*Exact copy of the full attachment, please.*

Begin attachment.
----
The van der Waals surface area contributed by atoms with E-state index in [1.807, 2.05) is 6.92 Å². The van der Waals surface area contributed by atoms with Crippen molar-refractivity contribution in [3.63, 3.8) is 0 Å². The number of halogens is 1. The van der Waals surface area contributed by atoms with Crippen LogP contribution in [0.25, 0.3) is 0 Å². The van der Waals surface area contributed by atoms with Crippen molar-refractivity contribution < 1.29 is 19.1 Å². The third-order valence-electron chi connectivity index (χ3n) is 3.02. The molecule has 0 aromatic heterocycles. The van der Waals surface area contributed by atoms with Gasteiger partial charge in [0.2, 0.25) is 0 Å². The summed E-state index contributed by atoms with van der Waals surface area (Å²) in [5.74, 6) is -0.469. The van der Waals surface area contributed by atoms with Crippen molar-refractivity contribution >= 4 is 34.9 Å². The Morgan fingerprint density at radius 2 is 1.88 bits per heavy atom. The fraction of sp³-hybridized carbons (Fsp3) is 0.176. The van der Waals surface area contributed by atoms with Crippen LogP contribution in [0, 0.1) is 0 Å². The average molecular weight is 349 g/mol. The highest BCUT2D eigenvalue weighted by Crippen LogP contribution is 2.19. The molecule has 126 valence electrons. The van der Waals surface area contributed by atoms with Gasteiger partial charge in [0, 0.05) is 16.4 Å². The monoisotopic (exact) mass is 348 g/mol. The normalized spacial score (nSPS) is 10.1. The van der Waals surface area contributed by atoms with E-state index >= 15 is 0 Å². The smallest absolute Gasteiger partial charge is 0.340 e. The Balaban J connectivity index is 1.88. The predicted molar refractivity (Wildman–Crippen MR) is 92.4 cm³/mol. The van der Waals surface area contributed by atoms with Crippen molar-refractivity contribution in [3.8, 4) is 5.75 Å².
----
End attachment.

The van der Waals surface area contributed by atoms with E-state index in [1.807, 2.05) is 6.92 Å². The van der Waals surface area contributed by atoms with Crippen molar-refractivity contribution in [3.63, 3.8) is 0 Å². The number of halogens is 1. The van der Waals surface area contributed by atoms with Crippen LogP contribution in [0.25, 0.3) is 0 Å². The van der Waals surface area contributed by atoms with Crippen molar-refractivity contribution < 1.29 is 19.1 Å². The third-order valence-electron chi connectivity index (χ3n) is 3.02. The molecule has 0 aromatic heterocycles. The van der Waals surface area contributed by atoms with Gasteiger partial charge in [0.2, 0.25) is 0 Å². The summed E-state index contributed by atoms with van der Waals surface area (Å²) in [5.74, 6) is -0.469. The van der Waals surface area contributed by atoms with Crippen molar-refractivity contribution >= 4 is 34.9 Å². The Morgan fingerprint density at radius 2 is 1.88 bits per heavy atom. The fraction of sp³-hybridized carbons (Fsp3) is 0.176. The van der Waals surface area contributed by atoms with Crippen LogP contribution in [0, 0.1) is 0 Å². The average molecular weight is 349 g/mol. The highest BCUT2D eigenvalue weighted by Crippen LogP contribution is 2.19. The molecule has 126 valence electrons. The van der Waals surface area contributed by atoms with Gasteiger partial charge in [0, 0.05) is 16.4 Å². The monoisotopic (exact) mass is 348 g/mol. The normalized spacial score (nSPS) is 10.1. The van der Waals surface area contributed by atoms with E-state index >= 15 is 0 Å². The smallest absolute Gasteiger partial charge is 0.340 e. The Balaban J connectivity index is 1.88. The predicted molar refractivity (Wildman–Crippen MR) is 92.4 cm³/mol. The van der Waals surface area contributed by atoms with Crippen molar-refractivity contribution in [3.8, 4) is 5.75 Å².